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Bible Commentaries
Psalms 148

Sutcliffe's Commentary on the Old and New TestamentsSutcliffe's Commentary

Verses 1-14

This is another hallelujah psalm of Haggai and of Zechariah the prophets, in which all nature is made the choir, and Jehovah the object of the song.

Psalms 148:4 . Ye heavens of heavens. This is the phrase of Solomon, in his prayer at the dedication of the temple, and is equivalent to the whole expanse of heaven. The ancients had not our astronomical terms, and names of natural history; yet there is much grandeur in their ideas, and majesty in their language. They speak of the garments of light, and of thick darkness, as a pavilion; of the Almighty as laying the beams of his chambers in the waters, and balancing the earth on its poles. The version of Mr. Merrick, who has profited from George Buchanan’s Latin version, which all Europe has admired, will gratify the reader.

Begin, my soul, th’ exalted lay, Let each enraptured thought obey, And praise th’ Almighty’s name: Lo, heaven and earth, and seas and skies, In one melodious concert rise, To swell th’ inspiring theme. Ye fields of light, celestial plains, Where gay transporting beauty reigns, Ye scenes divinely fair; Your Maker’s wondrous power proclaim, Tell how he formed your shining frame, And breathed the fluid air. Ye angels, catch the thrilling sound, While all th’ adoring thrones around, His boundless mercy sing; Let every listening saint above, Wake all the tuneful soul of love, And touch the sweetest string. Join, ye loud spheres, the vocal choir; Thou dazzling orb of liquid fire, The mighty chorus aid: Soon as grey evening glides the plain, Thou moon, protract the melting strain, And praise him in the shade. Thou heaven of heavens, his vast abode, Ye clouds proclaim your forming God, Who called yon worlds from night;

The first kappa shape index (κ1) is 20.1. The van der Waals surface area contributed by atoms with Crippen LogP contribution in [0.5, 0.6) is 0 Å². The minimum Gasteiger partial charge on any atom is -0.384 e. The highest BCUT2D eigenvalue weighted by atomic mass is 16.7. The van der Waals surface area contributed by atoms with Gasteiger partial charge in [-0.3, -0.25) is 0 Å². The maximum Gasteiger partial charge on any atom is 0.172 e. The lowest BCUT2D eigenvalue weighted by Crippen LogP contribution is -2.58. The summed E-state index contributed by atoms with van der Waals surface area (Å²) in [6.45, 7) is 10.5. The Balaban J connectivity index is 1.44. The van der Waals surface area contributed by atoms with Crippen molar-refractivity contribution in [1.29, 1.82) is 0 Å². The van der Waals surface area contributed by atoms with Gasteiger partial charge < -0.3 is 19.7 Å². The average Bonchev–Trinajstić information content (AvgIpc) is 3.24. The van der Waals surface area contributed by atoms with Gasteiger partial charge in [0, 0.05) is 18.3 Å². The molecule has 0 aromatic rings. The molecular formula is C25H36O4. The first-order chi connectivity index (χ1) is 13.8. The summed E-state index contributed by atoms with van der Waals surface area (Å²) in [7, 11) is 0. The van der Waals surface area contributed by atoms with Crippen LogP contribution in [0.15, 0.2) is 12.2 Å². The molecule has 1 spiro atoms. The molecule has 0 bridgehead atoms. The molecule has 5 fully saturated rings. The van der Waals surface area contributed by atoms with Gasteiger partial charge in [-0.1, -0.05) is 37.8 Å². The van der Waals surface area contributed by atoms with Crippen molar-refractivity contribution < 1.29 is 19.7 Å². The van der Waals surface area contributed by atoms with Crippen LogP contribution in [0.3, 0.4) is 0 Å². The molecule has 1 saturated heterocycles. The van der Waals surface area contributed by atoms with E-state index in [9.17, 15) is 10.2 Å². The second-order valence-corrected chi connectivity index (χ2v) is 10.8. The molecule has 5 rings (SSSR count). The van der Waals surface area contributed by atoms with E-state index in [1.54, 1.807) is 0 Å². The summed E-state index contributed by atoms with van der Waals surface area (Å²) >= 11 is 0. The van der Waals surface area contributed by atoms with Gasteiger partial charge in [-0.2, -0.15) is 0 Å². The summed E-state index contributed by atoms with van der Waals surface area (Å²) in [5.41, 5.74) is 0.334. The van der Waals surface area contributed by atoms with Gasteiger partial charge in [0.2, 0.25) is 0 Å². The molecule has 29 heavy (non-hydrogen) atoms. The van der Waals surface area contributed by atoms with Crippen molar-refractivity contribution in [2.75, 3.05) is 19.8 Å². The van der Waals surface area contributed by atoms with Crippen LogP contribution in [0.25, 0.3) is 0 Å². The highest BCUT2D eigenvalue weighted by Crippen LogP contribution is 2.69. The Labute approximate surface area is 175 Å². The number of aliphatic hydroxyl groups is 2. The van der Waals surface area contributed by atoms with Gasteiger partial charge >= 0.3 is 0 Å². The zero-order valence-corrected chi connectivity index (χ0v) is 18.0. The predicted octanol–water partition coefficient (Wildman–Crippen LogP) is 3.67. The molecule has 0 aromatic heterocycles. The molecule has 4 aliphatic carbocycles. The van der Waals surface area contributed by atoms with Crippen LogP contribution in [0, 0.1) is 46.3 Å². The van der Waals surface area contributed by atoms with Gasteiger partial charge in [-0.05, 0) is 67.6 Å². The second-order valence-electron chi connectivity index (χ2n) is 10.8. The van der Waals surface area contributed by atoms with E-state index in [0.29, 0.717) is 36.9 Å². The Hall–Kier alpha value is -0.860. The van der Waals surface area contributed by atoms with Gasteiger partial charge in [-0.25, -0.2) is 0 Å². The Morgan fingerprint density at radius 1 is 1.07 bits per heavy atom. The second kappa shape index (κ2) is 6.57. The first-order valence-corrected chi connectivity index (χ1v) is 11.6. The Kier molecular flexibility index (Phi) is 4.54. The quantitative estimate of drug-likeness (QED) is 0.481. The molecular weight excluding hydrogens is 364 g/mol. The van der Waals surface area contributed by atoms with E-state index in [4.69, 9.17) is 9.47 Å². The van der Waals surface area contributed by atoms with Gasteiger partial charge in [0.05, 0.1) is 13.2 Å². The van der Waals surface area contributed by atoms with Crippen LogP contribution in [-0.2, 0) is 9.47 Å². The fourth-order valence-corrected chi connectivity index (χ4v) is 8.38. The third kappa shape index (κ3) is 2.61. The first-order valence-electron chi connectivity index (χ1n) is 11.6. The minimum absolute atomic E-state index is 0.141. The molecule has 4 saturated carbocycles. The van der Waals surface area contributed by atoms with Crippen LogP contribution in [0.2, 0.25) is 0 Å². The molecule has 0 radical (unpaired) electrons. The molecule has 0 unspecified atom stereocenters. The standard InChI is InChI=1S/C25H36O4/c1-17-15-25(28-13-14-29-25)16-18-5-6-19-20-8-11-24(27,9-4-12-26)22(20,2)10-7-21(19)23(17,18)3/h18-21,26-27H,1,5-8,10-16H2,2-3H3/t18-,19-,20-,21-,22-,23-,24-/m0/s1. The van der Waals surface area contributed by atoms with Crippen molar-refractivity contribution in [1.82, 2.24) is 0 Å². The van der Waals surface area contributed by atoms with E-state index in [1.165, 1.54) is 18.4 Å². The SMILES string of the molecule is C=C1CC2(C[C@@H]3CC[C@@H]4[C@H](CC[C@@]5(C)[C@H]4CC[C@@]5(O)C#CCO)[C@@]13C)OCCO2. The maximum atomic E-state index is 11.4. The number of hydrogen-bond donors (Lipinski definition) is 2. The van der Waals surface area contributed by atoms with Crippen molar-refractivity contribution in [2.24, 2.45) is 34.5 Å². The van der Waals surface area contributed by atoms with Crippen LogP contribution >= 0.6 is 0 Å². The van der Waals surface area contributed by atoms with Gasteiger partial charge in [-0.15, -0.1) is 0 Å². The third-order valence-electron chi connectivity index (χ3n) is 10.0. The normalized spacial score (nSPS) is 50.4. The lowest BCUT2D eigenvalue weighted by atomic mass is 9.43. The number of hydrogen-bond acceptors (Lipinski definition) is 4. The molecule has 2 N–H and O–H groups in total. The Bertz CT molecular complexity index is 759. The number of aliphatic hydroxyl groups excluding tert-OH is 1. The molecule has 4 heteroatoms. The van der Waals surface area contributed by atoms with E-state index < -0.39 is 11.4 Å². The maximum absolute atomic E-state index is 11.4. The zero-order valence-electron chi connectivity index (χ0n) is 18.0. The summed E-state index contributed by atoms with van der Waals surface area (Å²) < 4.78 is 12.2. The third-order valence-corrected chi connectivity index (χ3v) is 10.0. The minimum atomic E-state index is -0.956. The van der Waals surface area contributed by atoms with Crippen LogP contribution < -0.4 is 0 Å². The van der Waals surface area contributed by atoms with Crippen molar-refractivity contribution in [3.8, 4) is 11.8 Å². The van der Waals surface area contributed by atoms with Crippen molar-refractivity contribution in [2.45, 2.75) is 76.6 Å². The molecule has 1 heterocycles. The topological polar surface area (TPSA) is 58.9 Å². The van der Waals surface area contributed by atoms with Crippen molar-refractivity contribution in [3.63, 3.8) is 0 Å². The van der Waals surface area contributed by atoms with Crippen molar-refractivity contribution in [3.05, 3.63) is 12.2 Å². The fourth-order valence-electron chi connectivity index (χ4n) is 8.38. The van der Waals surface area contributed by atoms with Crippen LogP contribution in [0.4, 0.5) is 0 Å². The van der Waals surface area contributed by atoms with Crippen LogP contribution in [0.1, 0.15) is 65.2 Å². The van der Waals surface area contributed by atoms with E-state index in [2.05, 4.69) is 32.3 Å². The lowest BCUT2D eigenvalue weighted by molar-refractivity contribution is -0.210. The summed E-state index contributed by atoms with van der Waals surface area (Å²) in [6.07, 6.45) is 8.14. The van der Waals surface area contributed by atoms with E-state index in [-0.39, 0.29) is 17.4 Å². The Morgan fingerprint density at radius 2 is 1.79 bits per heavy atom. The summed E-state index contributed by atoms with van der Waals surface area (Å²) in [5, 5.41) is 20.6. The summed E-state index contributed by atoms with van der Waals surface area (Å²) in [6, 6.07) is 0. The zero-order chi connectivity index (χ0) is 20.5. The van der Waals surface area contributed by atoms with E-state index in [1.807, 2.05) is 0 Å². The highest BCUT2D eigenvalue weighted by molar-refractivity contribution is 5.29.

“Ye shades, dispel,” th’ Eternal said; At once th’ involving darkness fled, And nature sprung to light. Whate’er a blooming world contains, That wings the air, that skims the plains, United praise bestow: Ye dragons, sound his awful name To heaven aloud; and roar acclaim, Ye swelling deeps below. Let every element rejoice: Ye thunders burst with awful voice, To him who bids you roll; His praise in softer notes declare, Each whispering breeze of yielding air, And breathe it to the soul. To him, ye graceful cedars bow; Ye towering mountains, bending low, Your great Creator own: Tell, when affrighted nature shook, How Sinai kindled at his look, And trembled at his frown. Ye flocks that haunt the humble vale, Ye insects fluttering on the gale, In mutual concourse rise; Crop the gay rose’s vermeil bloom, And waft its spoils, a sweet perfume, In incense to the skies. Wake, all ye mountain tribes and sing; Ye plumy warblers of the spring, Harmonious anthems raise To him who shaped your finer mould, Who tipped your glittering wings with gold, And tuned your voice to praise. Let man, by nobler passions swayed, The feeling heart, the judging head, In heavenly praise employ; Spread his tremendous name around, Till heaven’s broad arch rings back the sound, The general burst of joy. Ye, whom the charms of grandeur please, Nursed on the downy lap of ease, Fall prostrate at his throne; Ye princes, rulers, all adore; Praise him, ye kings, who makes your power An image of his own. Ye fair, by nature formed to move, Oh praise th’ eternal Source of love, With youth’s enlivening fire: Let age take up the tuneful lay, Sigh his blessed name, then soar away, And ask an angel’s lyre.

Bibliographical Information
Sutcliffe, Joseph. "Commentary on Psalms 148". Sutcliffe's Commentary on the Old and New Testaments. https://studylight.org/commentaries/eng/jsc/psalms-148.html. 1835.
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